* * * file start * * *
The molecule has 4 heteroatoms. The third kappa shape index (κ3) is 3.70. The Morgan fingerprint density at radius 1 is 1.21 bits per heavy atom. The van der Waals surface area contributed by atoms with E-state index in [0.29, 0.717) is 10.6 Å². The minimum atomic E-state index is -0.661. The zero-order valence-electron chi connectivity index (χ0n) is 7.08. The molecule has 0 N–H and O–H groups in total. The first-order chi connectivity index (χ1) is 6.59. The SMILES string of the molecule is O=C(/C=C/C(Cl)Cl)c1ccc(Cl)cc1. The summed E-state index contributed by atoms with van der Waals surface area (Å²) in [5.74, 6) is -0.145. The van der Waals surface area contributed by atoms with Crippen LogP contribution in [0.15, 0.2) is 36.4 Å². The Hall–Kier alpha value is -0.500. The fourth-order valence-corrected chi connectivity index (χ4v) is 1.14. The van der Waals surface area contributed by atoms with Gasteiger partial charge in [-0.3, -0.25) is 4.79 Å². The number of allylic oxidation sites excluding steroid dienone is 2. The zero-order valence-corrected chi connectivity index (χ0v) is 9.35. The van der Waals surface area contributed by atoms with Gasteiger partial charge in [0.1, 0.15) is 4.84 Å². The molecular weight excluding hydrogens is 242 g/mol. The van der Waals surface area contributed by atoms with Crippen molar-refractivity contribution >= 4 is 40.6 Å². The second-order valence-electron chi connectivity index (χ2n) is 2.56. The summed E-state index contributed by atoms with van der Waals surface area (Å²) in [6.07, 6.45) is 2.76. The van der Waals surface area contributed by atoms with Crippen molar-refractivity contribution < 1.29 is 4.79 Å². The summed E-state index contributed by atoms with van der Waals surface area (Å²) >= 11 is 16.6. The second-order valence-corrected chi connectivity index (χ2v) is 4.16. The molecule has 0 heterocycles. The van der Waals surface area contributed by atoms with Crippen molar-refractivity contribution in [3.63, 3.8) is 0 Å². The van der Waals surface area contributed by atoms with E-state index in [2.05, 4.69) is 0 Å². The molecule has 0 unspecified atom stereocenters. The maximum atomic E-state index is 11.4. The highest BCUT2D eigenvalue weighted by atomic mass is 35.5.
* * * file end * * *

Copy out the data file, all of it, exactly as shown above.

The molecule has 4 heteroatoms. The third kappa shape index (κ3) is 3.70. The Morgan fingerprint density at radius 1 is 1.21 bits per heavy atom. The van der Waals surface area contributed by atoms with E-state index in [0.29, 0.717) is 10.6 Å². The minimum atomic E-state index is -0.661. The zero-order valence-electron chi connectivity index (χ0n) is 7.08. The molecule has 0 N–H and O–H groups in total. The first-order chi connectivity index (χ1) is 6.59. The SMILES string of the molecule is O=C(/C=C/C(Cl)Cl)c1ccc(Cl)cc1. The summed E-state index contributed by atoms with van der Waals surface area (Å²) in [5.74, 6) is -0.145. The van der Waals surface area contributed by atoms with Crippen LogP contribution in [0.15, 0.2) is 36.4 Å². The Hall–Kier alpha value is -0.500. The fourth-order valence-corrected chi connectivity index (χ4v) is 1.14. The van der Waals surface area contributed by atoms with Gasteiger partial charge in [-0.3, -0.25) is 4.79 Å². The number of allylic oxidation sites excluding steroid dienone is 2. The zero-order valence-corrected chi connectivity index (χ0v) is 9.35. The van der Waals surface area contributed by atoms with Gasteiger partial charge in [0.1, 0.15) is 4.84 Å². The molecular weight excluding hydrogens is 242 g/mol. The van der Waals surface area contributed by atoms with Crippen molar-refractivity contribution >= 4 is 40.6 Å². The second-order valence-electron chi connectivity index (χ2n) is 2.56. The summed E-state index contributed by atoms with van der Waals surface area (Å²) in [6.07, 6.45) is 2.76. The van der Waals surface area contributed by atoms with Crippen molar-refractivity contribution < 1.29 is 4.79 Å². The summed E-state index contributed by atoms with van der Waals surface area (Å²) >= 11 is 16.6. The second-order valence-corrected chi connectivity index (χ2v) is 4.16. The molecule has 0 heterocycles. The van der Waals surface area contributed by atoms with Crippen molar-refractivity contribution in [3.63, 3.8) is 0 Å². The van der Waals surface area contributed by atoms with E-state index in [2.05, 4.69) is 0 Å². The molecule has 0 unspecified atom stereocenters. The maximum atomic E-state index is 11.4. The highest BCUT2D eigenvalue weighted by atomic mass is 35.5.